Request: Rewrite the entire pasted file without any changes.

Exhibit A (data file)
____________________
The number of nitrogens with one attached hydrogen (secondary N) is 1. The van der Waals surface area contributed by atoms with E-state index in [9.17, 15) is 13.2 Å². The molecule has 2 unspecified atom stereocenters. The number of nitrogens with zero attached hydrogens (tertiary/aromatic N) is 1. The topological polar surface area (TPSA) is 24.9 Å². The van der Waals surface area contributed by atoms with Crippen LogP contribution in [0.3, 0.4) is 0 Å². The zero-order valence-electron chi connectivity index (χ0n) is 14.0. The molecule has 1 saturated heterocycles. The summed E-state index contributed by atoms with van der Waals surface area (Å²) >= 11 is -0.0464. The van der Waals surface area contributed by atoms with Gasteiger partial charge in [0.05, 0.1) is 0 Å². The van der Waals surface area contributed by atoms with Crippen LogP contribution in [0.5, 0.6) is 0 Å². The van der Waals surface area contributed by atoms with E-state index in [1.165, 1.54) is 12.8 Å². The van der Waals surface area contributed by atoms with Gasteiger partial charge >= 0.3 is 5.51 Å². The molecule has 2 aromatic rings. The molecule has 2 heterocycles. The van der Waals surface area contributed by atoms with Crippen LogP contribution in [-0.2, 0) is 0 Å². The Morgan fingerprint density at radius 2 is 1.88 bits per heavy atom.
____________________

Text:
The number of nitrogens with one attached hydrogen (secondary N) is 1. The van der Waals surface area contributed by atoms with E-state index in [9.17, 15) is 13.2 Å². The molecule has 2 unspecified atom stereocenters. The number of nitrogens with zero attached hydrogens (tertiary/aromatic N) is 1. The topological polar surface area (TPSA) is 24.9 Å². The van der Waals surface area contributed by atoms with Crippen LogP contribution in [0.3, 0.4) is 0 Å². The zero-order valence-electron chi connectivity index (χ0n) is 14.0. The molecule has 1 saturated heterocycles. The summed E-state index contributed by atoms with van der Waals surface area (Å²) >= 11 is -0.0464. The van der Waals surface area contributed by atoms with Gasteiger partial charge in [0.05, 0.1) is 0 Å². The van der Waals surface area contributed by atoms with Crippen LogP contribution in [0.5, 0.6) is 0 Å². The van der Waals surface area contributed by atoms with E-state index in [1.165, 1.54) is 12.8 Å². The van der Waals surface area contributed by atoms with Gasteiger partial charge >= 0.3 is 5.51 Å². The molecule has 2 aromatic rings. The molecule has 2 heterocycles. The van der Waals surface area contributed by atoms with Crippen LogP contribution in [-0.2, 0) is 0 Å². The Morgan fingerprint density at radius 2 is 1.88 bits per heavy atom.